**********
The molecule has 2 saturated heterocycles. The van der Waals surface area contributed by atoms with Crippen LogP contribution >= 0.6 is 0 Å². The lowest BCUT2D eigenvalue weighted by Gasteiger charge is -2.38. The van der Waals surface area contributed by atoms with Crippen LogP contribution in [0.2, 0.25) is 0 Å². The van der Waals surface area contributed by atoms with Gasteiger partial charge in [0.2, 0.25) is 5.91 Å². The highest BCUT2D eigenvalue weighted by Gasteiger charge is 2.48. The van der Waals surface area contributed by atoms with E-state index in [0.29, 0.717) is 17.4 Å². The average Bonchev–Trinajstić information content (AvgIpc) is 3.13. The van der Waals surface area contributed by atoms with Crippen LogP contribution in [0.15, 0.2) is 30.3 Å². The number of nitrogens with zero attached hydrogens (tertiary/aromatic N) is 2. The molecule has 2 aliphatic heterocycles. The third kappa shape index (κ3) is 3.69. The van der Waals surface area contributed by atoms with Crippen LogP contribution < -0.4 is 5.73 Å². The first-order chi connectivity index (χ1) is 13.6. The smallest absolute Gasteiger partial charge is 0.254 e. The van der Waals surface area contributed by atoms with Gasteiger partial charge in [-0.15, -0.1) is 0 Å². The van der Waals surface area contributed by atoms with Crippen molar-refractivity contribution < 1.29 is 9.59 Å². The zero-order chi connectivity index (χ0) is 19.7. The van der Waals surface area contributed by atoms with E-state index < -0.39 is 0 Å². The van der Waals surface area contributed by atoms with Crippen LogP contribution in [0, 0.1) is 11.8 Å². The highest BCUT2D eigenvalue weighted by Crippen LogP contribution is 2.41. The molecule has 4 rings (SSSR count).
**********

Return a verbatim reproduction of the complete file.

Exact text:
The molecule has 2 saturated heterocycles. The van der Waals surface area contributed by atoms with Crippen LogP contribution >= 0.6 is 0 Å². The lowest BCUT2D eigenvalue weighted by Gasteiger charge is -2.38. The van der Waals surface area contributed by atoms with Crippen LogP contribution in [0.2, 0.25) is 0 Å². The van der Waals surface area contributed by atoms with Gasteiger partial charge in [0.2, 0.25) is 5.91 Å². The highest BCUT2D eigenvalue weighted by Gasteiger charge is 2.48. The van der Waals surface area contributed by atoms with E-state index in [0.29, 0.717) is 17.4 Å². The average Bonchev–Trinajstić information content (AvgIpc) is 3.13. The van der Waals surface area contributed by atoms with Crippen LogP contribution in [0.15, 0.2) is 30.3 Å². The number of nitrogens with zero attached hydrogens (tertiary/aromatic N) is 2. The molecule has 2 aliphatic heterocycles. The third kappa shape index (κ3) is 3.69. The van der Waals surface area contributed by atoms with Crippen LogP contribution < -0.4 is 5.73 Å². The first-order chi connectivity index (χ1) is 13.6. The smallest absolute Gasteiger partial charge is 0.254 e. The van der Waals surface area contributed by atoms with Gasteiger partial charge in [-0.15, -0.1) is 0 Å². The van der Waals surface area contributed by atoms with Crippen molar-refractivity contribution < 1.29 is 9.59 Å². The zero-order chi connectivity index (χ0) is 19.7. The van der Waals surface area contributed by atoms with E-state index < -0.39 is 0 Å². The van der Waals surface area contributed by atoms with Crippen LogP contribution in [0, 0.1) is 11.8 Å². The highest BCUT2D eigenvalue weighted by Crippen LogP contribution is 2.41. The molecule has 4 rings (SSSR count).